Various features identified by the research and included in the crime script indicate how a specific (bounded) rational decision-making process occurs several times during the laundering of illicit funds through this method of money laundering. While the process crudely correlates with the commonly depicted three stages of money laundering—placement, layering, and integration—, it is necessary to recognise that these stages are not completely separate and again do not always need to follow the exact sequence set out below because of the choices available within the overall process. For money laundering through the purchasing of high value portable commodities the five stages as defined by crime script analysis are as shown in Figure 2:

Figure 2 – crime script: money laundering through the purchasing of high value portable commodities

By reviewing the research data collected and analysing the crime script (Figure 2) it is possible to identify how each stage holds specific importance to the overall success of the entire process, whether committed as a single event or as a series of regular money laundering transactions. For example:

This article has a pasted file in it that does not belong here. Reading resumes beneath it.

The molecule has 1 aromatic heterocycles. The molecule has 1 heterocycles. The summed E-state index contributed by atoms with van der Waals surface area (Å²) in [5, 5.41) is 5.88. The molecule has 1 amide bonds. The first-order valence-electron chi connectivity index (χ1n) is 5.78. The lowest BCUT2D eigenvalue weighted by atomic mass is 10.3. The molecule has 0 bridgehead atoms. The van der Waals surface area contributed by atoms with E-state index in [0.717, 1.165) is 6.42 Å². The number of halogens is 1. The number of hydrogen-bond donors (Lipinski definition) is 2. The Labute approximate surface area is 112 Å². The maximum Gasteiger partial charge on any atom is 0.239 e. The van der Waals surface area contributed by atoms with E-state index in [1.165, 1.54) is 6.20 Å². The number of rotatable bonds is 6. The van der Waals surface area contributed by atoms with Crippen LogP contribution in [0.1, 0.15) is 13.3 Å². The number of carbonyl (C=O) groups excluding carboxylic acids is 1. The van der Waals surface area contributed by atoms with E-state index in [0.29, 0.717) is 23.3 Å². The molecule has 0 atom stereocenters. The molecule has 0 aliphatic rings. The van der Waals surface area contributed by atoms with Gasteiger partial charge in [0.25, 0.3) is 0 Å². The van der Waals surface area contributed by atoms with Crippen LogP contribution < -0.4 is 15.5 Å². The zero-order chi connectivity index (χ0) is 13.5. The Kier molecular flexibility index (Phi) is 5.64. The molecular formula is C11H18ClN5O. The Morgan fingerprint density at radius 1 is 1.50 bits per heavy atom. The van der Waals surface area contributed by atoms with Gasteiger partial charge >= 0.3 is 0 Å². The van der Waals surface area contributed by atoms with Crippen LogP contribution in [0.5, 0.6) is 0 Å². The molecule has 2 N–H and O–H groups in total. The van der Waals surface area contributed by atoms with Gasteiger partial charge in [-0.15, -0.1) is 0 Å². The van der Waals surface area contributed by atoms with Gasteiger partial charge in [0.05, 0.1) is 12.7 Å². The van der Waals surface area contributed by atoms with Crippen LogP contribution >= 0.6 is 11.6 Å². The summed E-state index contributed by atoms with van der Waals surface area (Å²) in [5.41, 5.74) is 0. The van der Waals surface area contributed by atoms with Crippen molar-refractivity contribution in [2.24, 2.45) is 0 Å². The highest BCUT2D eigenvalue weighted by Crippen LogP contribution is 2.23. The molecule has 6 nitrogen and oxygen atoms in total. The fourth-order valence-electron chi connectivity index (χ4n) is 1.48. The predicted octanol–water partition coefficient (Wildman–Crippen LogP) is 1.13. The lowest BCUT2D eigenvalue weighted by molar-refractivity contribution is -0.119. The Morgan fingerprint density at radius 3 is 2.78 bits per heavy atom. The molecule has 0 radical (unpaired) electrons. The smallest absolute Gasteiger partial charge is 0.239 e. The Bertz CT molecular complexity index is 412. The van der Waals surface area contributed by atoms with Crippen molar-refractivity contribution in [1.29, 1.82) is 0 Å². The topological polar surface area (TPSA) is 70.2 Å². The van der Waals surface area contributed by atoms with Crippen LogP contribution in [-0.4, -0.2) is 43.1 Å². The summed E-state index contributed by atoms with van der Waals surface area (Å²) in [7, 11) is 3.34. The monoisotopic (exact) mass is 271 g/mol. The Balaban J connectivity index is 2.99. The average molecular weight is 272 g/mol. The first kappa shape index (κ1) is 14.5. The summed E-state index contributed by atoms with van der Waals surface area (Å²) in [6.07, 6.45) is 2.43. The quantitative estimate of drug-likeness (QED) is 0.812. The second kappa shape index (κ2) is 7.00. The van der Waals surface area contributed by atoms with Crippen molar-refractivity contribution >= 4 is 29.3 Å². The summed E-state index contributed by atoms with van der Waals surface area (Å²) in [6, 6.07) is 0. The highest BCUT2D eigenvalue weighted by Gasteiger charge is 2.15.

Stage 1: represents the identification of a suitable business from which to purchase the high value portable commodity or commodities. This is a simple activity but one which if carefully undertaken can more appropriately facilitate future purchases.

Stage 2: defines the placement stage within which the commodity or commodities are purchased using illicit cash. This stage can be as simple as purchasing a diamond engagement ring or a Rolex watch as a special gift using cash – as described by the purchaser so as not to raise suspicion of the recipient.